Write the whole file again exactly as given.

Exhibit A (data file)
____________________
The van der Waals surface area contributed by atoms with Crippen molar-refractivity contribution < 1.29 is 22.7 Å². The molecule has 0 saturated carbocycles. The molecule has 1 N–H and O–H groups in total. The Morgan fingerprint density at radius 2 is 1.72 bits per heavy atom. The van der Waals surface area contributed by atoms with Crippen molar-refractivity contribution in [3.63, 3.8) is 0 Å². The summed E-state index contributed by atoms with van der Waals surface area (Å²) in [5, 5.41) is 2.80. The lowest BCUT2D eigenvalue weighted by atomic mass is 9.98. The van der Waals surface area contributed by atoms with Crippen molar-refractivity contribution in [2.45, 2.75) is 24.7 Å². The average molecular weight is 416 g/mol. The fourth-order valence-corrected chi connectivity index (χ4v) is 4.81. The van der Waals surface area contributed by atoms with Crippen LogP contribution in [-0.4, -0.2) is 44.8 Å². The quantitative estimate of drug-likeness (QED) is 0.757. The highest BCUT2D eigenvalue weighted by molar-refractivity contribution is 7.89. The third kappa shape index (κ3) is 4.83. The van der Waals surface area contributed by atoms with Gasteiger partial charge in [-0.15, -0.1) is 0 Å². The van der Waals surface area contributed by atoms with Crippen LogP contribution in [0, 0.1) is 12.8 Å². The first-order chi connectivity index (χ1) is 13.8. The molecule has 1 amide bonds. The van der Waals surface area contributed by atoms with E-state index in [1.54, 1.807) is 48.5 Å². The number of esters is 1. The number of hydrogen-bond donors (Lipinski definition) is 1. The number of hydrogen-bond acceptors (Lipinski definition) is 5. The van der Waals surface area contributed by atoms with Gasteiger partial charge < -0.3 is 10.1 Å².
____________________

The van der Waals surface area contributed by atoms with Crippen molar-refractivity contribution < 1.29 is 22.7 Å². The molecule has 0 saturated carbocycles. The molecule has 1 N–H and O–H groups in total. The Morgan fingerprint density at radius 2 is 1.72 bits per heavy atom. The van der Waals surface area contributed by atoms with Crippen molar-refractivity contribution in [3.63, 3.8) is 0 Å². The summed E-state index contributed by atoms with van der Waals surface area (Å²) in [5, 5.41) is 2.80. The lowest BCUT2D eigenvalue weighted by atomic mass is 9.98. The van der Waals surface area contributed by atoms with Crippen molar-refractivity contribution in [2.45, 2.75) is 24.7 Å². The average molecular weight is 416 g/mol. The fourth-order valence-corrected chi connectivity index (χ4v) is 4.81. The van der Waals surface area contributed by atoms with Crippen LogP contribution in [-0.4, -0.2) is 44.8 Å². The quantitative estimate of drug-likeness (QED) is 0.757. The highest BCUT2D eigenvalue weighted by molar-refractivity contribution is 7.89. The third kappa shape index (κ3) is 4.83. The van der Waals surface area contributed by atoms with Gasteiger partial charge in [-0.15, -0.1) is 0 Å². The van der Waals surface area contributed by atoms with Crippen LogP contribution in [0, 0.1) is 12.8 Å². The first-order chi connectivity index (χ1) is 13.8. The molecule has 1 amide bonds. The van der Waals surface area contributed by atoms with E-state index in [1.54, 1.807) is 48.5 Å². The number of esters is 1. The number of hydrogen-bond donors (Lipinski definition) is 1. The number of hydrogen-bond acceptors (Lipinski definition) is 5. The van der Waals surface area contributed by atoms with Gasteiger partial charge < -0.3 is 10.1 Å².